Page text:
Seems like Lincoln is still without controversy, but maybe going a little further back we can find an action against a government that is less controversial. In addition, perhaps we can find the germ of Lincoln's justification (and the outrage of those who have opposed his justification) in the words that launched the United State of America as a nation:
When in the Course of human events it becomes necessary for one people to dissolve the political bands which have connected them with another and to assume among the powers of the earth, the separate and equal station to which the Laws of Nature and of Nature's God entitle them, a decent respect to the opinions of mankind requires that they should declare the causes which impel them to the separation.
We hold these truths to be self-evident, that all men are created equal, that they are endowed by their Creator with certain unalienable Rights, that among these are Life, Liberty and the pursuit of Happiness. — That to secure these rights, Governments are instituted among Men, deriving their just powers from the consent of the governed, — That whenever any Form of Government becomes destructive of these ends, it is the Right of the People to alter or to abolish it, and to institute new Government, laying its foundation on such principles and organizing its powers in such form, as to them shall seem most likely to effect their Safety and Happiness. Prudence, indeed, will dictate that Governments long established should not be changed for light and transient causes; and accordingly all experience hath shewn that mankind are more disposed to suffer, while evils are sufferable than to right themselves by abolishing the forms to which they are accustomed. But when a long train of abuses and usurpations, pursuing invariably the same Object evinces a design to reduce them under absolute Despotism, it is their right, it is their duty, to throw off such Government, and to provide new Guards for their future security.
What this remarkable statement says is that the British government systematically and sustainedly denied the people of the colonies to what it calls "unalienable Rights" endowed by man's Creator. Because the previous Government was not constructive, but "destructive of these ends", it became necessary for the colonies "to dissolve the political bands which have connected them with [Britain]". It's not explicitly stated here, but the colonies did not have the power to alter the previous Government and therefore was left only with the power to abolish it.
It appears that the Southern states saw the US Government in much the same light as the Founding Fathers saw the British Government. It seems that Lincoln did not see things that way. His most well-known, and perhaps best, statement of his position on the war comes from his Gettysburg Address:
Four score and seven years ago our fathers brought forth on this continent, a new nation, conceived in Liberty, and dedicated to the proposition that all men are created equal.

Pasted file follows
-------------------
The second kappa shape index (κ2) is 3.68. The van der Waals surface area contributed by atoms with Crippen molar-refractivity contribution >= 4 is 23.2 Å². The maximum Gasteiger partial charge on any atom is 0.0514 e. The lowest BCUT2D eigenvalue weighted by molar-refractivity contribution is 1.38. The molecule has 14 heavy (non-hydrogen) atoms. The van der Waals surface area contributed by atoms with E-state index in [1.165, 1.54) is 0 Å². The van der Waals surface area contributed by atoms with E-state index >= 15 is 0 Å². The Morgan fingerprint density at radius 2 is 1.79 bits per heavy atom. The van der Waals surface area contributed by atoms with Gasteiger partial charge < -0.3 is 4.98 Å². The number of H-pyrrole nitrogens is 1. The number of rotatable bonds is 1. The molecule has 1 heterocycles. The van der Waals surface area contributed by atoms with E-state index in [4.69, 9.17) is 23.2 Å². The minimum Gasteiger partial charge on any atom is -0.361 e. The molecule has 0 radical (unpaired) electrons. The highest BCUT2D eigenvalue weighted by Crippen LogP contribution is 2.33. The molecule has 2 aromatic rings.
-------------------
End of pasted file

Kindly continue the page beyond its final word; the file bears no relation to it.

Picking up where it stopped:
Now we are engaged in a great civil war, testing whether that nation, or any nation so conceived and so dedicated, can long endure. We are met on a great battle-field of that war. We have come to dedicate a portion of that field, as a final resting place for those who here gave their lives that that nation might live. It is altogether fitting and proper that we should do this.
But, in a larger sense, we can not dedicate -- we can not consecrate -- we can not hallow -- this ground. The brave men, living and dead, who struggled here, have consecrated it, far above our poor power to add or detract. The world will little note, nor long remember what we say here, but it can never forget what they did here. It is for us the living, rather, to be dedicated here to the unfinished work which they who fought here have thus far so nobly advanced. It is rather for us to be here dedicated to the great task remaining before us -- that from these honored dead we take increased devotion to that cause for which they gave the last full measure of devotion -- that we here highly resolve that these dead shall not have died in vain -- that this nation, under God, shall have a new birth of freedom -- and that government of the people, by the people, for the people, shall not perish from the earth.
Here, Lincoln seems to justify the civil war as necessary on the same grounds as the Revolutionary War was necessary. He seems to take the earlier Declaration of Independence as higher priority than the Constitution, which came later. He certainly played hard and fast with the rules, if he didn't violate his constitutional powers outright. He justified himself (whether rightly or wrongly) by appealing to a higher rule: "that government of the people, by the people, for the people, shall not perish from the earth."
So I think a legitimate grounds for violating a rule is in the service of a greater rule. That's why the police are allowed to speed and double-park when pursuing criminals.